Be aware of sunset/sunrise times – If you want to make the most of the golden hours in your photography it is important to be aware of sunset and sunrise times. I have to make sure that I plan for sunrise when I visit Dartmoor for example which is 50 miles away. I use the Photographer’s Ephemeris which is a fantastic tool. While you are looking at it you can check out the location to see where the sun will be shining from to capitalise on the best angles and light.

Shoot during the golden and blue hours

Shoot during the golden hours – I like to shoot at all hours of the day but the golden hours are truly special and a great time to try to capture the best images of many locations. It is also worth trying to capture some of the blue hours. I love shooting after the sun has set below the horizon; the tones in the light are often truly magical.

Be aware of tide times – Knowing when the tide is going to be in paired with information from the Photographer’s Ephemeris makes planning seascapes and coastal photography much more predictable. The last thing you want (or may not want) is to turn up to a beach at sunrise or sunset to find there is no water, or too much!

Change your height – moving yourself and your camera’s point of view up or down, even a few inches can make a dramatic different to the composition of your photos. Trying this can really open your eyes to different perspectives.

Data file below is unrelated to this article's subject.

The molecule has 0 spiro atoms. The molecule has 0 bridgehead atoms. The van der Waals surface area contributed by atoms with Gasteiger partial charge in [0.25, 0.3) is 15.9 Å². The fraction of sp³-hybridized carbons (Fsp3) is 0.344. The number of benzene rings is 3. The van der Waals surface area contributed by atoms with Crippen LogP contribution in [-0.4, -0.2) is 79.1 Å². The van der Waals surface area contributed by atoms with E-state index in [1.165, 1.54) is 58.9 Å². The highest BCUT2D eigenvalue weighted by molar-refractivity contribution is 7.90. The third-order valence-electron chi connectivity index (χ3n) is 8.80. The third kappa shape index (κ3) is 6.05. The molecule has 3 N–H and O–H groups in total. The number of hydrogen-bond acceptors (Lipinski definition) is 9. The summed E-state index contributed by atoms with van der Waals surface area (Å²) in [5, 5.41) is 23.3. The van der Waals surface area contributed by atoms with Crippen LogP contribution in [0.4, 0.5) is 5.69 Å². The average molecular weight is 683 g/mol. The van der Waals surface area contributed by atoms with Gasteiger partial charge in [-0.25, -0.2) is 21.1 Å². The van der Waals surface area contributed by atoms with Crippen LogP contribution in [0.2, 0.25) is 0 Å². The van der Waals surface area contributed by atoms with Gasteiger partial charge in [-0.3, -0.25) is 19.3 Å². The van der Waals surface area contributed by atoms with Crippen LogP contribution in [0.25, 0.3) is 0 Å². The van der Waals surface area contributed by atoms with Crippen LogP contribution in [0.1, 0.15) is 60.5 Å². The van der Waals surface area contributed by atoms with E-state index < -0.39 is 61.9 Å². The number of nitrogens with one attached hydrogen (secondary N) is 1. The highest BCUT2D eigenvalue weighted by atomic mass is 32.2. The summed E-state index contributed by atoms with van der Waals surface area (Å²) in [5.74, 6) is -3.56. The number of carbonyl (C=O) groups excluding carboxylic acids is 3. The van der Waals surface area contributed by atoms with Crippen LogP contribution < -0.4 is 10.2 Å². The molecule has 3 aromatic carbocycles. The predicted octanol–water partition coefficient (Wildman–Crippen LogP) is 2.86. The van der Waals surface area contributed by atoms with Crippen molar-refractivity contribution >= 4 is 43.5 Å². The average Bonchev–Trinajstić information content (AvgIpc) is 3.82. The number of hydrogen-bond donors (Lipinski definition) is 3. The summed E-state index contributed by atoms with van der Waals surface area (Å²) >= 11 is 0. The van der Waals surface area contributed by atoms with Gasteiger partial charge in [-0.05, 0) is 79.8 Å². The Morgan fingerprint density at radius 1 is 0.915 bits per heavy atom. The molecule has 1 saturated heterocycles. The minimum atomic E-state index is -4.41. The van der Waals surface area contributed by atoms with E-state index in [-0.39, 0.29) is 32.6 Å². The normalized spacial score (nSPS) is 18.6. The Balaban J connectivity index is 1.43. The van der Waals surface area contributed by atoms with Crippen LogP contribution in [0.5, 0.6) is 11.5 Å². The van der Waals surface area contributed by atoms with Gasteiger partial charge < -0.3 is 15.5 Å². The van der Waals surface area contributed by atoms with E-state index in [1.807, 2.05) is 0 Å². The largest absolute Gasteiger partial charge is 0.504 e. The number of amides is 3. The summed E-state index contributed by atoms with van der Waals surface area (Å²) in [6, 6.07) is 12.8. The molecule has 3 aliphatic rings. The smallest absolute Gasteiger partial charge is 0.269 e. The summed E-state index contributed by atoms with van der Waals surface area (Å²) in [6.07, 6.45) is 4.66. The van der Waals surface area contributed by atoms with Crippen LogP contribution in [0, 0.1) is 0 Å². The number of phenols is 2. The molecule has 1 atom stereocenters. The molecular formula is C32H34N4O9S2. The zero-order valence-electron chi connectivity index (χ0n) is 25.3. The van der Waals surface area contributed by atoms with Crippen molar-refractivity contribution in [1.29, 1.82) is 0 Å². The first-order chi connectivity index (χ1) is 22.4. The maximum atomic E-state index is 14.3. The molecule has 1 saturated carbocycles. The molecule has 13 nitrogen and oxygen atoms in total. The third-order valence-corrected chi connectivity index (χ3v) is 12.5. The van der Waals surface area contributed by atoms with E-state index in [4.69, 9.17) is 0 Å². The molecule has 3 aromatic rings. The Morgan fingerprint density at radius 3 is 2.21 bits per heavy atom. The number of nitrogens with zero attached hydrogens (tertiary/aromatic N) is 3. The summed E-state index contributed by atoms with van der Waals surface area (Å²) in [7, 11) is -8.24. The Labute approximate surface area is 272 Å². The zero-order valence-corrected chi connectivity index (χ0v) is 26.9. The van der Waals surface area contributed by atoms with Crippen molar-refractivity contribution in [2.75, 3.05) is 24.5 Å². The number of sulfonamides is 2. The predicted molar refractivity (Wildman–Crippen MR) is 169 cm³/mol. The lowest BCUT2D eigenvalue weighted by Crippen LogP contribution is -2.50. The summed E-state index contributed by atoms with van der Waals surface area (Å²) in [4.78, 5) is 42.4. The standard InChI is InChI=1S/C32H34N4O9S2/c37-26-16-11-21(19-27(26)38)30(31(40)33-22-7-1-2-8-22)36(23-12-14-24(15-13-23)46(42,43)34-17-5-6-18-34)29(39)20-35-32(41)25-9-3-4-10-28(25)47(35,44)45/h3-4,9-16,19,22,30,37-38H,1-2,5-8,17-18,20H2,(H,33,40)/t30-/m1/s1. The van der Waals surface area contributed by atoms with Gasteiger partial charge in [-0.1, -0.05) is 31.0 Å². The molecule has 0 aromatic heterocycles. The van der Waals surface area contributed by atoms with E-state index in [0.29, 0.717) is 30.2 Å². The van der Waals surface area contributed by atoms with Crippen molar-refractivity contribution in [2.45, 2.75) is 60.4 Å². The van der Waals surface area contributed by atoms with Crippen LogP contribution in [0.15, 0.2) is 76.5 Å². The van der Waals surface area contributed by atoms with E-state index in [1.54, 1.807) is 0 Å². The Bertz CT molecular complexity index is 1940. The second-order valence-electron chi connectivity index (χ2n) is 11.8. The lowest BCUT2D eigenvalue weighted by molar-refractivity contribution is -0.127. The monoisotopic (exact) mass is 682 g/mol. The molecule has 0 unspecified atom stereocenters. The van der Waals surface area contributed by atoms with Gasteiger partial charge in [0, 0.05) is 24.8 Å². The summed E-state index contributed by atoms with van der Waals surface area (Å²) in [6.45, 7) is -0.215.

Move around – It sounds really silly but moving 4 foot to one direction can make or break a shot. If you have taken the time to put yourself in a fantastic place to take photos it would be a crime to not move around to make the most of it!

Look around – Much the same as moving around, be sure to look around. Sometimes the light from the sun can look average in one direction but behind you there can be a fantastic light show taking place.

Practice your composition – Practice your composition and experiment with it whenever you can. Pay attention to the focal point of the image and any distractions. Sometimes moving just a few inches on one direction can remove things much better than Photoshop.

Use your camera’s live view – If your camera has live view try using that, especially if you are trying to take a photo with the camera really low or at an odd angle. Seeing the composition on a screen in these cases can be much easier that trying to contort yourself to look through the view finder.

Look for a focal point – Nearly all good landscape photographs have a good focal point. This lets people begin here and follow any leading lines or elements around the photo to absorb it visually. Try to make good use of focal points, especially with wide angle shots. The rule of thirds can be good as a starting point although I don’t always stick to it.

Use leading lines or patterns – As well as using a focal point try to make use of any leading lines or patterns that can add to the photo. Leading lines can also be great for showing perspective.

Try different lenses – Trying different lenses can be really good for your photography. Sometimes it is better to use a longer lens to isolate a strong element than to shoot the photo wide and the element to be lost in amongst the rest of the picture.

Shoot a panorama to show perspective

Shoot a panorama – Sometimes it is just impossible to convey the true scale and impact of a scene before your eyes. Especially if you don’t have an ultra-wide angle lens. In these cases why not shoot a panorama? Using multiple exposures to make up the panorama will allow much more of the scene to be captured, and an added bonus is the file size will be much larger than 1 shot; ideal for large prints of your favourite scene.